The EU has failed in a legal attempt to secure an urgent 120m vaccine doses from AstraZeneca by the end of this month, while securing a judgment that sites in Oxford and Staffordshire should have been used in the past to make good on deliveries.
The court of first instance in Brussels ordered the Anglo-Swedish company to deliver just 10m more than it has already provided by the end of September, and make “best efforts”, including potentially the use of UK facilities, to provide the further 220m jabs to which it is contractually committed.
The ruling was welcomed by both sides. AstraZeneca said it would easily be able to meet the court’s dose demands, adding that it had defeated attempts to force it to use UK facilities to cater for the EU.
The European Commission said it had won the argument. In response to claims that the commission had expensively failed in achieving the central objective of getting more jabs more swiftly, lawyers claimed the case had pushed AstraZeneca to increase its performance in recent months.
Ursula von der Leyen, the European Commission president, said: “This decision confirms the position of the commission: AstraZeneca did not live up to the commitments it made in the contract. It is good to see that an independent judge confirms this.”
The court ordered AstraZeneca to pay just 30% of the European Commission’s legal fees, with a cap set at €4,000.
The EU had been enraged by AstraZeneca’s refusal earlier this year to use its UK sites to make good on a huge shortfall in deliveries.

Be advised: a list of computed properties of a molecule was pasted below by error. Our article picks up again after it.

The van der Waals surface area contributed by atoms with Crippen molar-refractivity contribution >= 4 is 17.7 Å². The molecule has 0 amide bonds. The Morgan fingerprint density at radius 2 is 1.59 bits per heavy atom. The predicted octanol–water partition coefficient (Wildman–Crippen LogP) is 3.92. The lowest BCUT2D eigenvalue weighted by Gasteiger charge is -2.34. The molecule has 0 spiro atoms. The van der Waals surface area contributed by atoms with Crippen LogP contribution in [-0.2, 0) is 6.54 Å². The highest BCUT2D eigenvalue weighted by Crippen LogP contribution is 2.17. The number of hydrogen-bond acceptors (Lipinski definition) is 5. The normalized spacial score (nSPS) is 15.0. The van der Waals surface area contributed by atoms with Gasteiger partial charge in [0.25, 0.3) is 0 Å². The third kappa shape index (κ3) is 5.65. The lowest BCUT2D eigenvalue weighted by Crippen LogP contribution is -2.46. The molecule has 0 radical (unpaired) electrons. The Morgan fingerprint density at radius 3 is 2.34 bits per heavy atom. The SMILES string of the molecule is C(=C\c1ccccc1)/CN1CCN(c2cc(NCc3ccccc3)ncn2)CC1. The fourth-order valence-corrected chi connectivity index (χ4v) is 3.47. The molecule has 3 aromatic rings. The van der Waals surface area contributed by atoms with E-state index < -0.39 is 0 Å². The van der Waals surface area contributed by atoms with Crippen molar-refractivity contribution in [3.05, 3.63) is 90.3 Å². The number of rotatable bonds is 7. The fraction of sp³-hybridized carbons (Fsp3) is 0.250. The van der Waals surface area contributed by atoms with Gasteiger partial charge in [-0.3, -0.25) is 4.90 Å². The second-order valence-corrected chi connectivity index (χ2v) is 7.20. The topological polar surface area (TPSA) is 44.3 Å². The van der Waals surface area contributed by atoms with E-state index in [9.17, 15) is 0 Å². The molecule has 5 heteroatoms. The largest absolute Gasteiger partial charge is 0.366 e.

The pharmaceutical giant had originally been expected to supply up to 300m doses to the EU in the first six months of this year but that forecast was cut to just 100m after production problems.
AstraZeneca’s chief executive, Pascal Soriot, had said he was unable to use his UK facilities for the EU as he had a prior contract with the British government which demanded priority for its residents on doses made in Britain.
The commission, with the support of member states, had sought a court order for AstraZeneca to deliver 120m vaccine doses cumulatively by the end of June 2021, and a total of 300m doses by the end of September 2021.
The EU’s executive branch had further sought an order that the company’s two UK sites would be used.
Instead, the judge ordered delivery of a total of 80m by 27 September 2021, an additional 10m on its current deliveries, and left it to the company to decide how to meet its further contractual commitments.
The court recognised, however, the company’s failure to use the vaccines made at an Oxford Biomedica plant in the UK to fulfil its EU contract was inconsistent with making “best reasonable efforts”.
Jeffrey Pott, AstraZeneca’s general counsel, said: “We are pleased with the court’s order. AstraZeneca has fully complied with its agreement with the European Commission and we will continue to focus on the urgent task of supplying an effective vaccine, which we are delivering at no profit to help protect people in Europe and around the world from the deadliest pandemic in a generation.”
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